PPACG, in cooperation with the City of Colorado Springs, is sponsoring a Fall 2011 volunteer-based traffic count program to record bicycle and pedestrian traffic on trails and bicycle lanes around the region. The data collected helps to quantify the level of usage of the community’s bicycle and pedestrian transportation facilities. This data can be used to estimate existing use as well as future demand on these facilities. It can also help identify and prioritize project needs and the limited resources available to implement bicycle and pedestrian improvements.
The first traffic count was completed in September 2010, the second was completed in May 2011, and the third was completed in July 2011.
►To volunteer for the Fall 2011 count, click here.
During the development of PPACG's 2035 Regional Long Range Transportation Plan, an extensive public involvement process was conducted. The feedback received during that process clearly showed that residents throughout the Pikes Peak region are looking for alternatives to driving, especially bicycling and walking options. The current lack of choices to driving was identified as one of the top three transportation issues in the region.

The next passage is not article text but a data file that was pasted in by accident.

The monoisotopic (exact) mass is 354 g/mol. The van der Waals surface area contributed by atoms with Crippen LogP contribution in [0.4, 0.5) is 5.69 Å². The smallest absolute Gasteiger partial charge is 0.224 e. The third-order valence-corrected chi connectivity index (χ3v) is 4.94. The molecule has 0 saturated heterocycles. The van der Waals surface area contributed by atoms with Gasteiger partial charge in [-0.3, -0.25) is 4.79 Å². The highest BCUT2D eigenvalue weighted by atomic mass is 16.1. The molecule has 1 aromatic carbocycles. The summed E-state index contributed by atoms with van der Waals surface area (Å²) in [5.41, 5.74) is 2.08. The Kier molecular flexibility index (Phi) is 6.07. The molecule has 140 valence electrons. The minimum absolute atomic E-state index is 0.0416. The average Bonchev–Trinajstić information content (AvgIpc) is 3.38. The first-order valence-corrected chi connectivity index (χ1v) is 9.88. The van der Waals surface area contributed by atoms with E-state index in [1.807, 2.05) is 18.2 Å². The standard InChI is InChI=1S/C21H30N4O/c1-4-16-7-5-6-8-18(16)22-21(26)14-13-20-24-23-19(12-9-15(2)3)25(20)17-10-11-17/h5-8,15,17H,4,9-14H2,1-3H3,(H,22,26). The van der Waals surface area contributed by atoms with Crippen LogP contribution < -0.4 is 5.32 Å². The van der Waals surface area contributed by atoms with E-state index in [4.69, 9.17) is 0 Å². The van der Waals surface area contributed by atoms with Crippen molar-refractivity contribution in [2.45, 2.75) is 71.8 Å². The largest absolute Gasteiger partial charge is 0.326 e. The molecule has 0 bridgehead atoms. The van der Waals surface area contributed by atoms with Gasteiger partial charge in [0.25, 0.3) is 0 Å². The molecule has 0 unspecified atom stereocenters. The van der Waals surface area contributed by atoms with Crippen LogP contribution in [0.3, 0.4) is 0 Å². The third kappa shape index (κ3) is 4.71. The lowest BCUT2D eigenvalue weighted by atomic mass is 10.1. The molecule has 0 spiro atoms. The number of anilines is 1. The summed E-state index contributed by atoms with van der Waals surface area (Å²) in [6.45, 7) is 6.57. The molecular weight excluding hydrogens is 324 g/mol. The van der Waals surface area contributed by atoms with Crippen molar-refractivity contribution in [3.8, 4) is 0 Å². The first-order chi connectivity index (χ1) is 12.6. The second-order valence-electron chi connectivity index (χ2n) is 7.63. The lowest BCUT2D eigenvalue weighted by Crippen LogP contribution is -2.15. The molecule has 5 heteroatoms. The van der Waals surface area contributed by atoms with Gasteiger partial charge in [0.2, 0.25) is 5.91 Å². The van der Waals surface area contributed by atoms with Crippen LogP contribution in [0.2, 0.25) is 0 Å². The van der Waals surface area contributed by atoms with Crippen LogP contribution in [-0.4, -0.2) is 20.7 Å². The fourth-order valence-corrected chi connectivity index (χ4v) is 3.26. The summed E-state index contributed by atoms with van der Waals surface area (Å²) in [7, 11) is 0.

High-quality bicycling and walking transportation networks have the potential to provide more options for those who choose to leave their car at home or cannot operate a motorized vehicle. Additional trails, bicycle lanes and sidewalks; improved facility connectivity; and end-of-trip facilities could make it more realistic for people to bicycle and walk, which can lead to other benefits like improved environmental quality, public health, and reduced congestion.
As more bicycle and pedestrian transportation improvement projects compete for limited funding resources, documentation of the usage of the region’s bicycling and walking networks is more and more important. Communities need to be able to identify the tangible benefits of proposed improvements (for example, what daily pollution emissions can be expected) when applying for project funding. Yet it is hard to quantify the benefits of new trails, bicycle lanes or sidewalks without knowing the current traffic on the facilities we already have. This volunteer-driven project will help provide needed travel data to answer some of those questions.
The traffic data collected will also be shared with the National Bicycle and Pedestrian Documentation Project, which is sponsored by Alta Planning + Design and the Institute of Transportation Engineers (ITE) Pedestrian and Bicycle Council. This nationwide effort provides a consistent model of data collection and ongoing data for use by planners, governments, and bicycle and pedestrian professionals. For information on the National Documentation Project, please visit their web site at http://bikepeddocumentation.org.